Frankenstein By Mary Shelley Book Summary

The novel begins with explorer Robert Walton looking for a new passage from Russia to the Pacific Ocean via the Arctic Ocean. After weeks as sea, the crew of Walton's ship finds an emaciated man, Victor Frankenstein, floating on an ice flow near death. In Walton's series of letters to his sister in England, he retells Victor's tragic story.

Growing up in Geneva, Switzerland, Victor is a precocious child, quick to learn all new subjects. He is raised with Elizabeth, an orphan adopted by his family. Victor delights in the sciences and vows to someday study science. Victor prepares to leave for his studies at the University of Ingolstadt, when his mother and Elizabeth become ill with scarlet fever. Caroline dies from the disease, and Elizabeth is nursed back to health.

At the university, Victor meets his professors M. Krempe and M. Waldman. For two years, Victor becomes very involved with his studies, even impressing his teachers and fellow students. He devises a plan to re-create and reanimate a dead body. He uses a combination of chemistry, alchemy, and electricity to make his ambition a reality.

After bringing the creature to life, Victor feels guilty that he has brought a new life into the world with no provisions for taking care of the "monster." He runs away in fear and disgust from his creation and his conscience. The monster wanders the countryside while Victor seeks solace in a tavern near the university. Henry Clerval appears to save Victor and restore him to health.

Alphonse writes to Victor telling him to come home immediately since an unknown assailant murdered his youngest brother, William, by strangulation. Justine Moritz, their housekeeper, is falsely accused of the murder of William, and she goes to the gallows willingly. Victor knows who the killer is but cannot tell his family or the police. He journeys out of Geneva to refresh his tortured soul and visits Mount Montanvert when he sees the monster coming to confront his maker with a proposition — "make me a mate of my own." Victor refuses, and the monster asks that his part of the story be heard. The pair retreats to a small hut on the mountain where the monster tells his story.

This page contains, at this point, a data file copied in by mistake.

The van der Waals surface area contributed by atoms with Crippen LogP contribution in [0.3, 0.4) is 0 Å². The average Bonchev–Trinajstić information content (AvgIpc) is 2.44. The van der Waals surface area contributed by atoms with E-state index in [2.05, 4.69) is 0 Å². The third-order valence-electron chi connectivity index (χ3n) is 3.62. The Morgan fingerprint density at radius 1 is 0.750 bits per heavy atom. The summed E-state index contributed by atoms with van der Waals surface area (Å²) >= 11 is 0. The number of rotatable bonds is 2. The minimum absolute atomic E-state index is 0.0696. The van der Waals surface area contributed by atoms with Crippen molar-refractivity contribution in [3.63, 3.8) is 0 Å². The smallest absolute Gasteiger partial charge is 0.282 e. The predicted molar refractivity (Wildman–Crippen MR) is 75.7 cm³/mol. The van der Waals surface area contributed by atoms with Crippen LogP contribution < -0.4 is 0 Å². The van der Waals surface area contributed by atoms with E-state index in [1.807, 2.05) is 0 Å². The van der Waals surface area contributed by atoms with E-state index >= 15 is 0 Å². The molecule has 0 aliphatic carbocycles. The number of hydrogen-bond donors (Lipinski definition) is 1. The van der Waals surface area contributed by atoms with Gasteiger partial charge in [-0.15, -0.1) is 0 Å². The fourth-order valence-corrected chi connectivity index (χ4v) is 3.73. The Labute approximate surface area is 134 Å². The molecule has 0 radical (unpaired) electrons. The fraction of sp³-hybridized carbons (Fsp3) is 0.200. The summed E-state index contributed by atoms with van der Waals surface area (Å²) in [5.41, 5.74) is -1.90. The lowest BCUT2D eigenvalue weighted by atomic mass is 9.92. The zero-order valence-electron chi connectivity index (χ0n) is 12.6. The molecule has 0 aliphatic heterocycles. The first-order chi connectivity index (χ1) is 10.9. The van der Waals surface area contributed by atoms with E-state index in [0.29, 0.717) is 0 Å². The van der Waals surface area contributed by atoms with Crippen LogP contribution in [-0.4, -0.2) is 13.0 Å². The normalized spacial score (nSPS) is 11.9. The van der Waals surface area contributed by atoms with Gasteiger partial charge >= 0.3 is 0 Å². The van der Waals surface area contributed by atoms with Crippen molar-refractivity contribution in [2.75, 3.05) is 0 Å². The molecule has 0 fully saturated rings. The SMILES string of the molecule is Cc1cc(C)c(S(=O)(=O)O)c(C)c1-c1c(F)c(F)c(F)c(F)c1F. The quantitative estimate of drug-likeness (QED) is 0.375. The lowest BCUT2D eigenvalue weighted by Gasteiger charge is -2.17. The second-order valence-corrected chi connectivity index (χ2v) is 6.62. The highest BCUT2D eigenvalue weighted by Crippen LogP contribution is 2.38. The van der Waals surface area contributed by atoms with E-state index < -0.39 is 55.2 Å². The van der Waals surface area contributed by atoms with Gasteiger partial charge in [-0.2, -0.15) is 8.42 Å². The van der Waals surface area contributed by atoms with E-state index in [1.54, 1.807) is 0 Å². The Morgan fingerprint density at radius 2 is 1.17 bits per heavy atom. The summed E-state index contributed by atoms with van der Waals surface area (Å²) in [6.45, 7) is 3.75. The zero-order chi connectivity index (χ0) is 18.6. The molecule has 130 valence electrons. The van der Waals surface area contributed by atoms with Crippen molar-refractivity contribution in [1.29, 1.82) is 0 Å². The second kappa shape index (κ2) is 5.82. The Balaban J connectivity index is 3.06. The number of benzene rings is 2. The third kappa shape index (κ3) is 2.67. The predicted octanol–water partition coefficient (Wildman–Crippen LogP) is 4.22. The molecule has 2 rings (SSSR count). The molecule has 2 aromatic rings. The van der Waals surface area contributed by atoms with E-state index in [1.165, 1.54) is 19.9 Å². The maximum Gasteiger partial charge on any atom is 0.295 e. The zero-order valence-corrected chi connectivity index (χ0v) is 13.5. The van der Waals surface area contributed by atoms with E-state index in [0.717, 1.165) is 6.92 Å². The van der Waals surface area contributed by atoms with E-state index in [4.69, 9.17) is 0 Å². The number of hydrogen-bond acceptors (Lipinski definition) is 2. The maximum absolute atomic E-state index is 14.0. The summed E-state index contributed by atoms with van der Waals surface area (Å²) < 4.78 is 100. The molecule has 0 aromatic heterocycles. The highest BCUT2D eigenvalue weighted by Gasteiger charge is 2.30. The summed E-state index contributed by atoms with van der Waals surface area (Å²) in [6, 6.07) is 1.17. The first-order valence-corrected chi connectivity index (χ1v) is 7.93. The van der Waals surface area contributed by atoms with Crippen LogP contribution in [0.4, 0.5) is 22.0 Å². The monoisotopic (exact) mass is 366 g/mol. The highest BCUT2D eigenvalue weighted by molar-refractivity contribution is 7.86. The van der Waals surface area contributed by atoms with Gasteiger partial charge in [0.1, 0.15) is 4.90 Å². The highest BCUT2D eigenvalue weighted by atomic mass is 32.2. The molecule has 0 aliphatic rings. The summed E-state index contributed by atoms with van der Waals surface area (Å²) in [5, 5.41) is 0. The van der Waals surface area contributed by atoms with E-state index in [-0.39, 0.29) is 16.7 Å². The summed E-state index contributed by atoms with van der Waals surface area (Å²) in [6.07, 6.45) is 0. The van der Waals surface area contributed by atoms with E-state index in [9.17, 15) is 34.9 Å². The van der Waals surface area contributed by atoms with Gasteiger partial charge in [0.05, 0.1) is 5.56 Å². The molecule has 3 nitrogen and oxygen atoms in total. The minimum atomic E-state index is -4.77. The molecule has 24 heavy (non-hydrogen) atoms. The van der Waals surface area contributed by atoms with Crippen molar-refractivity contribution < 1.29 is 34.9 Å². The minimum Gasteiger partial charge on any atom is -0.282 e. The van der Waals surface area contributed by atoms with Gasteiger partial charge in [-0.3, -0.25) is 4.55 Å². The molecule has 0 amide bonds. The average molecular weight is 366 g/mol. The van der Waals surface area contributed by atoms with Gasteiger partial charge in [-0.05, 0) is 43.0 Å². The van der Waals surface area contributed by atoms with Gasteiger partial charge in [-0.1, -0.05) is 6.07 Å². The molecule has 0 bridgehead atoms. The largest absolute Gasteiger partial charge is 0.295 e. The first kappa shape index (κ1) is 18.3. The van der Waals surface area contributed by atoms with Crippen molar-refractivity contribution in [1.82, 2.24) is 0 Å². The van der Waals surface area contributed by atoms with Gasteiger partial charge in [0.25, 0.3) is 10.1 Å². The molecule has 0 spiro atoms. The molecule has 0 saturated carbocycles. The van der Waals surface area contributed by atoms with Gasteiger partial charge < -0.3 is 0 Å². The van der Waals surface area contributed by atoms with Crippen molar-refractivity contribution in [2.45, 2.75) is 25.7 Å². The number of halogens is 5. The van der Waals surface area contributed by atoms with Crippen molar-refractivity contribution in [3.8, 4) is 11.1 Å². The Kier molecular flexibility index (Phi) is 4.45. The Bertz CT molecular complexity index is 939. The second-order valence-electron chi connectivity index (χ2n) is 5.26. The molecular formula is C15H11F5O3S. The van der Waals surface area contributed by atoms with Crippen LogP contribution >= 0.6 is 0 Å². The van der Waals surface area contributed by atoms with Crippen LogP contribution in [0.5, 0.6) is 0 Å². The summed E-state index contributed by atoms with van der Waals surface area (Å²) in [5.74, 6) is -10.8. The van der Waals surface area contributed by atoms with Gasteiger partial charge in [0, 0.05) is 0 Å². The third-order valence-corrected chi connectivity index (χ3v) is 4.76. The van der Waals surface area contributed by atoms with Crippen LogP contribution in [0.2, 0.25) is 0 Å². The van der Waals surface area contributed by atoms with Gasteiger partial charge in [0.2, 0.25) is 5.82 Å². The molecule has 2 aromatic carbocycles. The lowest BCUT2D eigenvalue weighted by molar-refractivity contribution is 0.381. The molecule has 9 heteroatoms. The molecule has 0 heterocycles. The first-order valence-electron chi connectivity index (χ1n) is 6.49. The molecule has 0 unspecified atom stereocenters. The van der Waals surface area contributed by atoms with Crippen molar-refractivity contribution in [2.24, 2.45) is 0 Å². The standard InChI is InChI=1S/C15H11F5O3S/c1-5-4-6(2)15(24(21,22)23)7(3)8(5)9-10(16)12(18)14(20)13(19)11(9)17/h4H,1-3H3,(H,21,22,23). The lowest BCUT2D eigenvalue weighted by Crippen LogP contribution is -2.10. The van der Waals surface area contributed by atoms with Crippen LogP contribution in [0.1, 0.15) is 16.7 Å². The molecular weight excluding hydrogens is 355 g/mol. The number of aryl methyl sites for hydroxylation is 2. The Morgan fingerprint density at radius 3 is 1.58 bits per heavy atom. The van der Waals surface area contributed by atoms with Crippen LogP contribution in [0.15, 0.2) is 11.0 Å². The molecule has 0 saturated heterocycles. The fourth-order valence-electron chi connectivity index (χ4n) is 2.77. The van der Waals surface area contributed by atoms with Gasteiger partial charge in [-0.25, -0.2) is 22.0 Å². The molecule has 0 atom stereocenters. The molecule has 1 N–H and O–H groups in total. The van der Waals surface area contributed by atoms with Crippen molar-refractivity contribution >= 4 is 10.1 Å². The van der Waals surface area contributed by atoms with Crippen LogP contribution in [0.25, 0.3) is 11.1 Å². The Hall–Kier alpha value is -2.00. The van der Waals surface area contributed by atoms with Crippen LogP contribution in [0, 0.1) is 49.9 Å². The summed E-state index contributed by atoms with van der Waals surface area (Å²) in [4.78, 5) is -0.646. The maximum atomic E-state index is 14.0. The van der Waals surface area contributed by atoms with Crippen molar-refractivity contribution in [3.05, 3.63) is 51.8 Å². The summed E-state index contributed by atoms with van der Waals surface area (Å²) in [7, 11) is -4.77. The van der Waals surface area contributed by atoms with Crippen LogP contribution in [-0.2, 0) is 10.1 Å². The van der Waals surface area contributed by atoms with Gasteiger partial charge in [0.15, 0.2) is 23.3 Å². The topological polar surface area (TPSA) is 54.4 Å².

The monster has taught himself to read and understand language so that he can follow the lives of his "adopted" family, the De Laceys. While the monster wanders the woods, he comes upon a jacket with a notebook and letters that were lost by Victor. From the notes, the monster learns of his creation. He has endured rejection by mankind, but he has not retaliated upon mankind in general for his misfortune. Instead, he has decided to take revenge on his creator's family to avenge the injury and sorrow he endures from others.

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